Virginia Beach, Va. - The wife of a Naval Special Warfare sailor used a SEAL charity account as "her own personal slush fund, " paying for private jet charters, limousine rides, in-home daycare, and personal trainers with more than $120,000 in embezzled money.
A judge on Monday sentenced Tammy Mason to one and a half years in prison, exceeding guidelines that called for no jail time. The crime was "bold and brazen" said Virginia Beach Circuit Court Judge Les Lilley. "You stole from a charity that supports our warriors and their families."
Navy SEAL Foundation CEO Robin King testified that Mason often used the charity credit card to buy things that were "100 percent for the benefit of her." From the witness stand, King rattled off a list of Mason's purchases including $23,000 to charter a private jet, a family vacation in Boston with upgraded airfare and limousine rides, a house rental at Lake Tahoe, custom poker chips for her husband, and a $5,000 mattress for her home.
Mason has promoted herself as a model and as an entrepreneur, running a beauty-product business from her Virginia Beach home. She had worked part-time for the foundation about four years, handling accounts payable.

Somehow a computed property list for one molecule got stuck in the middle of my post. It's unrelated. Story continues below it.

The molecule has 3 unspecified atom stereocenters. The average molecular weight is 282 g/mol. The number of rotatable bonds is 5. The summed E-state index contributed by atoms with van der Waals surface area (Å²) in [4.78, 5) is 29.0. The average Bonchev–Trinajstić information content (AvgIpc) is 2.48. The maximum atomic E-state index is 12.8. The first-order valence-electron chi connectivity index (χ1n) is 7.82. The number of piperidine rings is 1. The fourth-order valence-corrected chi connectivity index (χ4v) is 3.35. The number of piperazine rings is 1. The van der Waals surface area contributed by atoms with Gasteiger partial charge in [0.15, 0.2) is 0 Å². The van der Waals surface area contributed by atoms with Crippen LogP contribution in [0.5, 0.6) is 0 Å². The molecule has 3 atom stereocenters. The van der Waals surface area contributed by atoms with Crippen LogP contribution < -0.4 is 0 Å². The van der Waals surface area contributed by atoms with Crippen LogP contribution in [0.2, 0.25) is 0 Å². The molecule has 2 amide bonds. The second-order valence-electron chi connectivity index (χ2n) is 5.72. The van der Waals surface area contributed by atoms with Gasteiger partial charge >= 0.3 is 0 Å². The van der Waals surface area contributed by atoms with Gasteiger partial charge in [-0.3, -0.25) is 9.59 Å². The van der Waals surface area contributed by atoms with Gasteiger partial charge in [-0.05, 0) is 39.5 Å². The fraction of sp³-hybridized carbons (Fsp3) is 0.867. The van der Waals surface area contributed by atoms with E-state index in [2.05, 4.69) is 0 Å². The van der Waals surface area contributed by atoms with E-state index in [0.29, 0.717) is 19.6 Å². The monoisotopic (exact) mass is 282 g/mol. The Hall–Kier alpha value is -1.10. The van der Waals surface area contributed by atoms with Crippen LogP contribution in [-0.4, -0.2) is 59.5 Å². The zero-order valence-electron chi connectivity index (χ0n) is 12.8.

King testified when she confronted Mason about some of the charges, Mason admitted to $6,000 in personal expenses on the foundation's credit card. Over several more meetings, Mason conceded additional personal charges that eventually totaled more than $120,000. King said she and others later found another $49,000 in credit-card charges from Mason that had no benefit to the foundation. The charity's director testified she spent 125 hours poring over the credit-card statements, and spent $10,000 on an accountant to examine the records. King said the theft left her "sick to her stomach" with worry that donors would no longer trust the charity.
Mason told the judge that she apologized to the charity's CEO in a text message.
Her lawyer said Mason has paid back the $120,000 already, and agreed to pay back the rest. Prosecutor Sara Chandler said that repayment came from Mason's parents. She noted that, while the sentencing guidelines called only for probation, Mason needed a stiffer punishment.
"That has to be one of the worst things a person can do," Chandler said. She told the judge Mason stole money that was meant to help wounded Navy SEALs and their families, along with SEAL widows and the children left behind. "She shouldn't be allowed to go home and sleep on her mattress of silver," Chandler said, referring to the $5,000 mattress Mason bought with foundation money.
At times, Chandler appeared angered, saying of Mason's charity-financed personal trainers: "She needed someone to tell her to do push-ups?"
Judge Lilley sat in silence for more than 10 minutes before sentencing Mason to prison. She was handcuffed in the courtroom and led into a holding cell.